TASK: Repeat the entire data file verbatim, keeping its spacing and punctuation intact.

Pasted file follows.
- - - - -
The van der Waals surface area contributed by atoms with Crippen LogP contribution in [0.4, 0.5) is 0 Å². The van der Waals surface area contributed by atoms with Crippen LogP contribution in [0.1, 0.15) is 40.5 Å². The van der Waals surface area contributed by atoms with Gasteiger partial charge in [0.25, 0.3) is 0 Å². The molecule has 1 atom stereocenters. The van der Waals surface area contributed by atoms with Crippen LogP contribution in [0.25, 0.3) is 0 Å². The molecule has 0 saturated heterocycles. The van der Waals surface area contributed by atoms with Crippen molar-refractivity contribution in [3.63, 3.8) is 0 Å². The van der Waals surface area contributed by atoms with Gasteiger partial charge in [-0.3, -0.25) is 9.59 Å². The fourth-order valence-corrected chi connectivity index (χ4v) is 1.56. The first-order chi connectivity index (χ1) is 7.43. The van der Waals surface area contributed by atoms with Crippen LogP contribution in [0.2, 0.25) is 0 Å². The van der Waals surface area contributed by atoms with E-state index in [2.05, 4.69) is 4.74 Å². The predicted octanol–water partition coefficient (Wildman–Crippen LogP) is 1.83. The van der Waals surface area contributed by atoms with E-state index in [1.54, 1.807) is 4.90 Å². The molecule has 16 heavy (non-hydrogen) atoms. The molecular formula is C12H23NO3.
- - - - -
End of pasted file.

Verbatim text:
The van der Waals surface area contributed by atoms with Crippen LogP contribution in [0.4, 0.5) is 0 Å². The van der Waals surface area contributed by atoms with Crippen LogP contribution in [0.1, 0.15) is 40.5 Å². The van der Waals surface area contributed by atoms with Gasteiger partial charge in [0.25, 0.3) is 0 Å². The molecule has 1 atom stereocenters. The van der Waals surface area contributed by atoms with Crippen LogP contribution in [0.25, 0.3) is 0 Å². The molecule has 0 saturated heterocycles. The van der Waals surface area contributed by atoms with Crippen molar-refractivity contribution in [3.63, 3.8) is 0 Å². The van der Waals surface area contributed by atoms with Gasteiger partial charge in [-0.3, -0.25) is 9.59 Å². The fourth-order valence-corrected chi connectivity index (χ4v) is 1.56. The first-order chi connectivity index (χ1) is 7.43. The van der Waals surface area contributed by atoms with Crippen LogP contribution in [0.2, 0.25) is 0 Å². The van der Waals surface area contributed by atoms with E-state index in [2.05, 4.69) is 4.74 Å². The predicted octanol–water partition coefficient (Wildman–Crippen LogP) is 1.83. The van der Waals surface area contributed by atoms with E-state index in [1.54, 1.807) is 4.90 Å². The molecule has 16 heavy (non-hydrogen) atoms. The molecular formula is C12H23NO3.